Amy Lynch is an Austin-based writer and editor for hire. She works with magazines, blogs and brands to tell the stories of places that inspire conversation, products that spark curiosity, projects that stimulate progress, and people who move the world forward.
1. Omaha’s Henry Doorly Zoo and Aquarium It’s easy to see why this zoo consistently receives high marks. First, it’s huge. Second, its design lets you commune with gorillas, sharks, snakes, butterflies and all sorts of other creatures. It's also home to the largest indoor desert habitat in the world, capped off with a stunning three-story dome. You don’t have to stay away in the winter either: 7 acres of indoor exhibits, the Scott Aquarium and an Imax theater are good reasons to visit year-round.
It’s a dirty little secret. I’m downright ashamed. But it’s also the truth: I can’t cook. I’m surrounded by foodies with prominent names, but honest to Pete… I can’t cook. As a culture, we don’t just enjoy the taste of food. We adore the ritual of it…When I got an email from a good friend this summer inviting me to join her “cookbook book club” (say that ten times fast), I had a moment of mild – no, moderate — panic.
I was sitting in an office in New York last month, getting ready for a client meeting when I realized a basic truth about myself: I’m a little old lady who’s stuck in the past. And maybe that’s kind of okay. Full of well-funded startups with statistically brighter futures than most of their contemporaries, the space was bright and urbane – exposed brick, open plan, glass walls, abundant sunlight – and buzzing with the sounds of twentysomethings trying to launch The Next Big Thing.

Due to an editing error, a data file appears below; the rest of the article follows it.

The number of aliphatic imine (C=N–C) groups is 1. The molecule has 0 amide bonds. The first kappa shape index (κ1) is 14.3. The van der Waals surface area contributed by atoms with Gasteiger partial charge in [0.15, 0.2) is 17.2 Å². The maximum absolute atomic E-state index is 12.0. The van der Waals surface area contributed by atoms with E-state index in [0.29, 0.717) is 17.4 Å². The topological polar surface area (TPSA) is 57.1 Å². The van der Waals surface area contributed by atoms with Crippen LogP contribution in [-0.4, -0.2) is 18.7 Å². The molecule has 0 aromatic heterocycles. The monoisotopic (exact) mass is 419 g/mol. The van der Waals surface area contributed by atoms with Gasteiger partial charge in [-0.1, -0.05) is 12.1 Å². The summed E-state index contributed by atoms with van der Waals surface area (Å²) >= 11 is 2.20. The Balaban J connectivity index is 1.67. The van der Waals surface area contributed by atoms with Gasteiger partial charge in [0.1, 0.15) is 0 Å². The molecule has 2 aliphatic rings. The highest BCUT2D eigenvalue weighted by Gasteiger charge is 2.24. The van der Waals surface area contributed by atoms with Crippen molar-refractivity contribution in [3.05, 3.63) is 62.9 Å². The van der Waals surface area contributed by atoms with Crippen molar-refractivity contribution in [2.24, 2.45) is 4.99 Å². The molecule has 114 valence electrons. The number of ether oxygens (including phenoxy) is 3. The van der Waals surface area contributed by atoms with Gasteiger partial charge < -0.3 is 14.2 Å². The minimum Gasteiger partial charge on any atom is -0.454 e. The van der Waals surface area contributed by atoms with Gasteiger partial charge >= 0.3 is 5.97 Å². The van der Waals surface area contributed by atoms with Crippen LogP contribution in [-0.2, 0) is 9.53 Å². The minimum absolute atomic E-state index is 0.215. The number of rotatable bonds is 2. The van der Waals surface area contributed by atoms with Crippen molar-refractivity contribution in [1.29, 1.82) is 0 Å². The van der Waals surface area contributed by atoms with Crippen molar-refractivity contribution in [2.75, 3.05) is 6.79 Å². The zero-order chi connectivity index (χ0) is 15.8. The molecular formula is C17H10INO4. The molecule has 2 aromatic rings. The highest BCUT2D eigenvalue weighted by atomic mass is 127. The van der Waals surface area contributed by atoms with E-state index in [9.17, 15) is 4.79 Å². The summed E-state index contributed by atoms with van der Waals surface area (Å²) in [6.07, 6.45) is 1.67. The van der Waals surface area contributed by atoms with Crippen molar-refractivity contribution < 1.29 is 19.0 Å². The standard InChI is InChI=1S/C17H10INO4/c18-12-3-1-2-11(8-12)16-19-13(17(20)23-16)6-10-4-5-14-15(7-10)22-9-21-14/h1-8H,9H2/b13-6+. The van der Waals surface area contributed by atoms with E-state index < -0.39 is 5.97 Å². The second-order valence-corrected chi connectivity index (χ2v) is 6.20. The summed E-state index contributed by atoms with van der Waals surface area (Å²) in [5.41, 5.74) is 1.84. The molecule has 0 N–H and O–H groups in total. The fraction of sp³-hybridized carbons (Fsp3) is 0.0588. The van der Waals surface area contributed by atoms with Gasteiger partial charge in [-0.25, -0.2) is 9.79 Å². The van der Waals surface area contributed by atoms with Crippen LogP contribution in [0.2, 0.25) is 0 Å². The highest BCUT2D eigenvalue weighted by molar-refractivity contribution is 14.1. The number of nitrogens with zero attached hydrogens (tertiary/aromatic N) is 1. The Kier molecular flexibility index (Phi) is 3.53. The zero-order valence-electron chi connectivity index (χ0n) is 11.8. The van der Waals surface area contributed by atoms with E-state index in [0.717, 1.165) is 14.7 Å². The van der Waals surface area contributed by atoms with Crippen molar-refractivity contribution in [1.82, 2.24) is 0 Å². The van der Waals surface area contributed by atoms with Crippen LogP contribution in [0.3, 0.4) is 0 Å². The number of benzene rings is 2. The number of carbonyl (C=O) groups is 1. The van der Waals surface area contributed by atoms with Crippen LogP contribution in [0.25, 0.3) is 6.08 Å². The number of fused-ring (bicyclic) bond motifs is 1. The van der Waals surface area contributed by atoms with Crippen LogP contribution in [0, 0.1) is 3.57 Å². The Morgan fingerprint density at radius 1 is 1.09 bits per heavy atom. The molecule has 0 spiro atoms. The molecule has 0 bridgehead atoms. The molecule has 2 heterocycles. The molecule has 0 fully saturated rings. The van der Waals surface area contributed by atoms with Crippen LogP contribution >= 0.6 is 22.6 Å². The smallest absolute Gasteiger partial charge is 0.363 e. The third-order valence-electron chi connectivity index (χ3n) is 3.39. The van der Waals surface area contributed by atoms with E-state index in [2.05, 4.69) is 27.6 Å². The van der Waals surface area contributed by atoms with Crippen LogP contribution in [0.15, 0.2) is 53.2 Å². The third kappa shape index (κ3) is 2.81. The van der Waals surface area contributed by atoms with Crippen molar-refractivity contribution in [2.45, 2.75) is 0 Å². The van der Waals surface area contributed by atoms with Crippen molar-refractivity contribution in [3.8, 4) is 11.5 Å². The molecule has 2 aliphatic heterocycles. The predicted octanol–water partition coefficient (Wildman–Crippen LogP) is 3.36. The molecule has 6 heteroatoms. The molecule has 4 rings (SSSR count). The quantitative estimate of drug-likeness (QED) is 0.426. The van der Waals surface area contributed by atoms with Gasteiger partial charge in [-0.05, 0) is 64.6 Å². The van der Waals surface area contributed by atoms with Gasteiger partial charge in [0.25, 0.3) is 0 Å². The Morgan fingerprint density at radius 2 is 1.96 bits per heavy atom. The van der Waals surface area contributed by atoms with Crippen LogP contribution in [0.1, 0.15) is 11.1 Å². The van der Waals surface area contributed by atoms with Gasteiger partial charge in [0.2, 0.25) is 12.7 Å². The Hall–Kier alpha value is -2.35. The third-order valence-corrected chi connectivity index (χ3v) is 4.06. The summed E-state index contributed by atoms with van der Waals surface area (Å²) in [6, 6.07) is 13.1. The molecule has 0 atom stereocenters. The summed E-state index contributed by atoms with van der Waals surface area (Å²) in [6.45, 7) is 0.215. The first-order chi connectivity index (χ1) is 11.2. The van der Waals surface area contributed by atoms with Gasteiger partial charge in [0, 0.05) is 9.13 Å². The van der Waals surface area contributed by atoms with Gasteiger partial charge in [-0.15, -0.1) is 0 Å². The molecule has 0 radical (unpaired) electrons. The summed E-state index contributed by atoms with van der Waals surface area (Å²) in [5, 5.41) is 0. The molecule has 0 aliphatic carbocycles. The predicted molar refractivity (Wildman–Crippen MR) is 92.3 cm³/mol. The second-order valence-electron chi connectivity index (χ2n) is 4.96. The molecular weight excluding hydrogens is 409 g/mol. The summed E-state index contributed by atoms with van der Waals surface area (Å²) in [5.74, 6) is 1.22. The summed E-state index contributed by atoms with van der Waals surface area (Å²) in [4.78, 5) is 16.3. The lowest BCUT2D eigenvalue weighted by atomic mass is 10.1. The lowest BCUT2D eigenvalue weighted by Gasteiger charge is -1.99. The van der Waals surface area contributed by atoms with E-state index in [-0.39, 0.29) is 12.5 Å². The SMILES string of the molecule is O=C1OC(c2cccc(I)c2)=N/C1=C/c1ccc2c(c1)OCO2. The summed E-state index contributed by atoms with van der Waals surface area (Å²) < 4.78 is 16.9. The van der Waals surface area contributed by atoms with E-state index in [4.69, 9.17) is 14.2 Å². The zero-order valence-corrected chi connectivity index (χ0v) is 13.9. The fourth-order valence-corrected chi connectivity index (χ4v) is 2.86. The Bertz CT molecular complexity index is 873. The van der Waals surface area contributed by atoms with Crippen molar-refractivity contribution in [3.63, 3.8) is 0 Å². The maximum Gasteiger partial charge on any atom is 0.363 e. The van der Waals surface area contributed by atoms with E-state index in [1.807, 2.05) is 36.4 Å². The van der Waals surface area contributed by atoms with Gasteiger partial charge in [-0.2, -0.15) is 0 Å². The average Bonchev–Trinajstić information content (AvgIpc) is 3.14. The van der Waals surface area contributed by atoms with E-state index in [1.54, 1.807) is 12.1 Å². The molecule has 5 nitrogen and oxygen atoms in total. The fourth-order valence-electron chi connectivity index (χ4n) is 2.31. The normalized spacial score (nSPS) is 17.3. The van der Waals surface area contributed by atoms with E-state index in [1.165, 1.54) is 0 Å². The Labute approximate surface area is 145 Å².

Muck Rack makes it simple to find people, tweets, or articles that mention any name, keyword, company, hashtag etc. We've compiled this guide to help you make the most of your search.
Selecting a term
Start searching tweets, articles from media outlets, articles mentioned in tweets, journalists'
names, titles and bios with some suggested searches:
Companies or Topics (e.g. iPhone, Microsoft)
Phrases (e.g. "cloud computing") — use quotes to keep the terms together
Twitter handles (e.g. @username) — returns those who have mentioned or replied to
Names (e.g. "David Pogue")
Hashtags (e.g. #sxsw, #london2012)
Bio details (e.g. vegan, Olympics, father)
Muck Rack's Advanced Search allows for many boolean operators.
Find results that mention multiple specified terms, use AND or
+. For example, ensure each result contains both Elon Musk and Mark Zuckerberg by
searching Obama AND Romney or Obama + Romney.
Use the operators OR or , to broaden your search when you'd like either of
multiple terms to appear in results. (This is the default behavior of our search when no operators
are used.) For example, search for democrat OR republican to find results that refer to
Democrats and/or Republicans.
Use NOT or - to subtract results from your search. For
example, searching Disney will yield results about the Walt Disney Company as well as Walt Disney
World Resort. To exclude mentions of Disney World, search for Disney -World or Disney
When using one of these operators with a phrase, enclose it in quotation marks. For example, you can
find results about smartphones excluding Apple's iPhone 4S by searching smartphone -"iPhone
Exact case matching or punctuation
If you're searching for a brand name or keyword that relies on specific punctuation marks or capitalization, you can
find results that match your exact query by adding matchcase: before the keyword you're searching for, like matchcase:E*TRADE .
Use parentheses to separate multiple
boolean phrases. For example, to find journalists talking about having fun in Disney World or
Disneyland, search for ("disney world" OR disneyland) AND fun.
An asterisk can be used to search for any variation of a root word truncated by the asterisk. For example, searching for admin* will return results for administrator, administration, administer, administered, etc.
A near operator is an AND operator where you can control the distance between the words. You can vary the distance the near operation uses by adding a forward slash and number (between 0-99) such as strawberries NEAR/10 "whipped cream", which means the strawberries must exist within 10 words of "whipped cream".